e.g. I might as well face facts: good-bye, Susan, good-bye a big car, good-bye a big house, good-bye
power, good-bye the silly handsome dreams. (J.Braine)
e.g. And everywhere were people. People going into gates and coming out of gates. People staggering
and falling. People fighting and cursing. (P.Abrahams)
e.g. So long as men can breathe or eyes can See
e.g. So long lives this and this gives life to thee. (W.Shakespeare XVIII)
Ant.: <epiphora>
See: <repetition>
epiphora

(. . . a, . . . a, . . . a,)
the end of successive sentences (clauses) is repeated
The main stylistic function is to add stress to the final words of the sentence. (V.A.K.)
e.g. I wake up and Im alone and I walk round Warley and Im alone; and I talk with people and Im
alone and I look at his face when Im home and its dead. (J.Braine)
Ant.: <anaphora>
See: <repetition>
framing
,
(a . . . a)
the beginning of the sentence is repeated in the end, thus forming the frame for the non-repeated part
of the sentence (utterance)
The stylistic function is to elucidate the notion mentioned in the beginning of the sentence, to concretise
and to specify its semantics. (V.A.K.)
e.g. Obviously this is a streptococcal infection. Obviously. (W.Deeping)
e.g. Then there was something between them. There was. There was. (Dreiser)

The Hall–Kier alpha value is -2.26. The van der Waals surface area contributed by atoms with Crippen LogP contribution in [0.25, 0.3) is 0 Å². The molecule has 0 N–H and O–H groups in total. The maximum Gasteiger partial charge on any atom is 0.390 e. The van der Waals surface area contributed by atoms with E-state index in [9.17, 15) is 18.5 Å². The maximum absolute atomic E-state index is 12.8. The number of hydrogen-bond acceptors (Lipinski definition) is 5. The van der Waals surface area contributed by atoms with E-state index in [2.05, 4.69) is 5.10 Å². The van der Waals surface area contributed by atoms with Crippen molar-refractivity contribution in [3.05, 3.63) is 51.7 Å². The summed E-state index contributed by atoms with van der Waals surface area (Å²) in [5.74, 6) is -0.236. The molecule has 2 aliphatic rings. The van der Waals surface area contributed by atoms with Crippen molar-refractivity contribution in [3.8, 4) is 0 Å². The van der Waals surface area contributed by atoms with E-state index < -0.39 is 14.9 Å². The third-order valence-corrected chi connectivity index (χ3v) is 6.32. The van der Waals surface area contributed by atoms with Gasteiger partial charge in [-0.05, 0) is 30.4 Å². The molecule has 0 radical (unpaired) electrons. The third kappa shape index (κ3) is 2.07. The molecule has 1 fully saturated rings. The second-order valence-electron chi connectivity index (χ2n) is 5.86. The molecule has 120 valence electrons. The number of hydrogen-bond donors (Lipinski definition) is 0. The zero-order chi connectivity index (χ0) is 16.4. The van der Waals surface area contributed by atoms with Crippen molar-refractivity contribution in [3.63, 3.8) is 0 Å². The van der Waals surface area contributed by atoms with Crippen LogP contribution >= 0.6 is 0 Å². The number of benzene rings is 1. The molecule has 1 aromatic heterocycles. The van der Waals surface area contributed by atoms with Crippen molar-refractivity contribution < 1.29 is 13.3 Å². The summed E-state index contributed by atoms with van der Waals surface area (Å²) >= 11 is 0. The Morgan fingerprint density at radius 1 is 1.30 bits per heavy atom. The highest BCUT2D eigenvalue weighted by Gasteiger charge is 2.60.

See: <catch repetition> or <anadiplosis>, <repetition>, <syntactical SDs>
anadiplosis
catch repetition
reduplication
linking
epanalepsis
, , ,
(. . . a, a . . .)
the end of one clause (sentence) is repeated in the beginning of the following one
The stylistic function is to elucidate the notion, to concretise and to specify its semantics on a more
modest level. (V.A.K.)
e.g. Now he understood. he understood many things. One can be a person first. A man first and then a
black man or a white man. (P.Abrahams)
e.g. And a great desire for peace, peace of no matter what kind, swept through her. (A.Bennet)
e.g. So long as men can breathe or eyes can See
e.g. So long lives [u]this and this[/u] gives life to thee. (W.Shakespeare XVIII)
See: <framing>, <repetition>, <syntactical SDs>
Syn.: anadiplosis, catch repetition, reduplication, linking, epanalepsis
chain repetition
chain-repetition
(. . . a, a . . . b, b. . .)
several successive repetitions
The effect is that of the smoothly developing logical reasoning. (V.A.K.)

e.g. To think better of it, returned the gallant Blandois, would be to slight a lady, to slight a lady
would be to be deficient in chivalry towards the sex, and chivalry towards the sex is a part of my character.
(Dickens)
e.g. Failure meant poverty, poverty meant squalor, squalor led, in the final stages, to the smells and
stagnation of B. Inn Alley. (D. du Maurier)
See: <repetition>
ordinary repetition
(. . . a, . . . a . . ., a . . .)
(. . a . ., . . a . ., . . a . .)
no definite place in the sentence, the repeated unit occurs in various positions
The stylistic function is to emphasise both the logical and the <emotional meaning> of the reiterated
word (phrase). (V.A.K.)
e.g. Halfway along the right-hand side of the dark brown hall was a dark brown door with a dark brown
settie beside it. (W.S.Gilbert)
e.g. I really dont See anything romantic in proposing. It is very romantic to be in love. But there is
nothing romantic about a definite proposal. (Wilde)
See: <repetition>
successive repetition
(. . . a, a, a . . .)
a string of closely following each other reiterated units
The most emphatic type of repetition which signifies the peak of emotions of the speaker. (V.A.K.)
e.g. Of her fathers being groundlessly suspected, she felt sure. Sure. Sure. (Dickens)